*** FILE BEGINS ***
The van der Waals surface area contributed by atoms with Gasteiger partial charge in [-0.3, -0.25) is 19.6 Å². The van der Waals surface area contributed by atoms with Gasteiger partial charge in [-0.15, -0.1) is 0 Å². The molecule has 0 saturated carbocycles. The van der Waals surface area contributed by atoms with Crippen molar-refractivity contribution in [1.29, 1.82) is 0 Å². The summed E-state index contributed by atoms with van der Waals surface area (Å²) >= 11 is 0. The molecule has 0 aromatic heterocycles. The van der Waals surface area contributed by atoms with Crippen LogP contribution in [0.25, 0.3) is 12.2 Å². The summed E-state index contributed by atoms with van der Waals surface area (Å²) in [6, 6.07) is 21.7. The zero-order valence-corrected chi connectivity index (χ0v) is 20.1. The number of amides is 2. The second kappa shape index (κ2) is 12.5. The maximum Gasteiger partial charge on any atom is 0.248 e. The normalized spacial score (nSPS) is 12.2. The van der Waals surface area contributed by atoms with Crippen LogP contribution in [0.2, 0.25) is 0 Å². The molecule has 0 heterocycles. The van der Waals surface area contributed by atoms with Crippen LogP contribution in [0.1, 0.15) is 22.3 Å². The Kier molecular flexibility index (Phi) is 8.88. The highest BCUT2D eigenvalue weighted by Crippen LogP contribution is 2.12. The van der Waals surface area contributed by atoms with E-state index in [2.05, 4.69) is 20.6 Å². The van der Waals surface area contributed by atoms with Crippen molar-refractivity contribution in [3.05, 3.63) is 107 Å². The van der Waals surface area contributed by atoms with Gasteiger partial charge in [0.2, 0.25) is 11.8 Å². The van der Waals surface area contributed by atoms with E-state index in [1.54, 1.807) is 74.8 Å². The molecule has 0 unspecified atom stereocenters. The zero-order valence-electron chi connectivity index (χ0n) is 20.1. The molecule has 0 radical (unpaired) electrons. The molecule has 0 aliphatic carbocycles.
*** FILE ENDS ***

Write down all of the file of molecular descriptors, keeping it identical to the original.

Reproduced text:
The van der Waals surface area contributed by atoms with Gasteiger partial charge in [-0.3, -0.25) is 19.6 Å². The van der Waals surface area contributed by atoms with Gasteiger partial charge in [-0.15, -0.1) is 0 Å². The molecule has 0 saturated carbocycles. The van der Waals surface area contributed by atoms with Crippen molar-refractivity contribution in [1.29, 1.82) is 0 Å². The summed E-state index contributed by atoms with van der Waals surface area (Å²) >= 11 is 0. The molecule has 0 aromatic heterocycles. The van der Waals surface area contributed by atoms with Crippen LogP contribution in [0.25, 0.3) is 12.2 Å². The summed E-state index contributed by atoms with van der Waals surface area (Å²) in [6, 6.07) is 21.7. The zero-order valence-corrected chi connectivity index (χ0v) is 20.1. The number of amides is 2. The second kappa shape index (κ2) is 12.5. The maximum Gasteiger partial charge on any atom is 0.248 e. The normalized spacial score (nSPS) is 12.2. The van der Waals surface area contributed by atoms with Crippen LogP contribution in [0.2, 0.25) is 0 Å². The molecule has 0 heterocycles. The van der Waals surface area contributed by atoms with Crippen LogP contribution in [0.1, 0.15) is 22.3 Å². The Kier molecular flexibility index (Phi) is 8.88. The highest BCUT2D eigenvalue weighted by Crippen LogP contribution is 2.12. The van der Waals surface area contributed by atoms with E-state index in [2.05, 4.69) is 20.6 Å². The van der Waals surface area contributed by atoms with Crippen molar-refractivity contribution in [3.05, 3.63) is 107 Å². The van der Waals surface area contributed by atoms with Gasteiger partial charge in [0.2, 0.25) is 11.8 Å². The van der Waals surface area contributed by atoms with E-state index in [1.54, 1.807) is 74.8 Å². The molecule has 0 unspecified atom stereocenters. The zero-order valence-electron chi connectivity index (χ0n) is 20.1. The molecule has 0 radical (unpaired) electrons. The molecule has 0 aliphatic carbocycles.